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How would you call that if I'm on public transport, sitting comfortably on a chair, and then a senior or a lady in red walks in and so I want to stand up and give my place to that person ?

like, I ... my place/chair (to) that person. I'm not sure, but there should be something like that.

Thanks for your help, guys :)

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    You yield (or give up) the seat to a senior (but not to a non-senior woman (they can't have women's lib and seats, unless with an arm load of kids)) . But you probably wouldn't use either word in everyday non-technical conversation. You can also not say anything and just stand up and maybe look at the senior giving them the option. Some seniors don't want to sit down. – user6951 Apr 10 '15 at 18:58
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    And I have no idea what you mean by "lady in red". – user6951 Apr 10 '15 at 19:02
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    I just meant some nice lady :) – Arman McHitarian Apr 10 '15 at 20:59
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    Well, why don't you put 'nice lady'? 'Lady in red' can be a prostitute, who are not always nice. It also has some other slang meanings. – user6951 Apr 11 '15 at 9:39
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    @ArmanMcHitaryan I immediately thought of the woman in the red dress form the Matrix, and assumed you meant any random woman, so your meaning did not entirely fall on deaf ears. – DCShannon Apr 14 '15 at 19:52
8

The other answers I see here describe how to tell the person that you would like to let them have your seat, but that doesn't appear to me to be what the question asked.

To answer your question by finishing your example sentence, I would say:

I gave up my seat to an elderly lady.

An alternative form would be:

I let an elderly lady have my seat.

This could imply that she asked for it, and you then let her have it, as opposed to the first phrasing which implies that you did it without prompting.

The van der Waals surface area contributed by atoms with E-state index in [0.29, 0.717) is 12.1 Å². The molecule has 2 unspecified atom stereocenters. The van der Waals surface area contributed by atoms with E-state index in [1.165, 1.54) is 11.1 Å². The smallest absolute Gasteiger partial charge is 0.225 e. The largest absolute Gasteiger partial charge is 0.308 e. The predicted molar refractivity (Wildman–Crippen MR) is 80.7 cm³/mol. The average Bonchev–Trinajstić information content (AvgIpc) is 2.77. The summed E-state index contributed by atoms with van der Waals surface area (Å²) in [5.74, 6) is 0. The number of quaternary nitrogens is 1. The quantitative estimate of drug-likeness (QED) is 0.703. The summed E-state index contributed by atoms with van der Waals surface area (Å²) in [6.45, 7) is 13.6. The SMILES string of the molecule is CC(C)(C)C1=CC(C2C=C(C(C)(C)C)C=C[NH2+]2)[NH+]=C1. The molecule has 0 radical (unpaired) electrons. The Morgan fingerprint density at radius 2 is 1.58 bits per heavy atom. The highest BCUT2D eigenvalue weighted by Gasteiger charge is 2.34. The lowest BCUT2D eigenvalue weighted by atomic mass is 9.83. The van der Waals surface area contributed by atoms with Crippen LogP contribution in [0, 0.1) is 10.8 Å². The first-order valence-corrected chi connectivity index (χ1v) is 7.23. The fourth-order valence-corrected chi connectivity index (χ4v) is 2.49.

That being said, one of the comments on this page indicates that a listener may interpret those two phrasings with the reversed meaning, with the second phrasing voluntary and the first forced.

Either way, the two phrasings are essentially identical. Use whichever you prefer.


As far as offering your seat, I normally wouldn't even say anything. I would just stand and move aside when someone who clearly needs the seat more gets on. This is partially because most buses I've been on have signage saying to give up your seats for the elderly or handicapped.

bus sign

enter image description here

  • Thank you, Shannon, for your detailed answer. This was just what I was asking for. – Arman McHitarian Apr 11 '15 at 8:00
  • You could also say "I gave my seat to the elderly lady." or "I gave her my seat." It's less formal, but often heard (AmE). – Stew C Apr 9 '17 at 22:55
7

You smile and stand and ask, "Would you like to sit down?"

"Chair" doesn't work here. It refers to a single, free-standingpiece of furniture, not to shared seating such as we find on the subway or bus.

  • Thank you, @Eileen. Can I then say that I "gave up my seat to somebody" today? Would 'give up' be correct? – Arman McHitarian Apr 10 '15 at 20:56
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    "Give up" implies hardship a bit, and this is something you did willingly. I'd say "I let them have my seat." This implies that you were happy to do it. – StilesCrisis Apr 10 '15 at 22:03
  • These sound more native than "gave up" in this particular sentence: "I gave my seat to somebody" or... "*I offered my seat to someone" (offered but not necessarily gave it). – Stew C Apr 9 '17 at 23:00
5

In your context, I would say:

Would you like my seat?

I wouldn't use chair as that usually refers to a standalone unit for one person only to sit, and wouldn't expect that on mass transit.

Place might be OK, but would be better in a situation like where you are waiting in line to go into a movie:

Would you like my place in line?

  • Thanks for your reply. Can I then say that I "gave up my seat to somebody" today? – Arman McHitarian Apr 10 '15 at 20:54
  • Yes, you can say that. – user3169 Apr 10 '15 at 21:26

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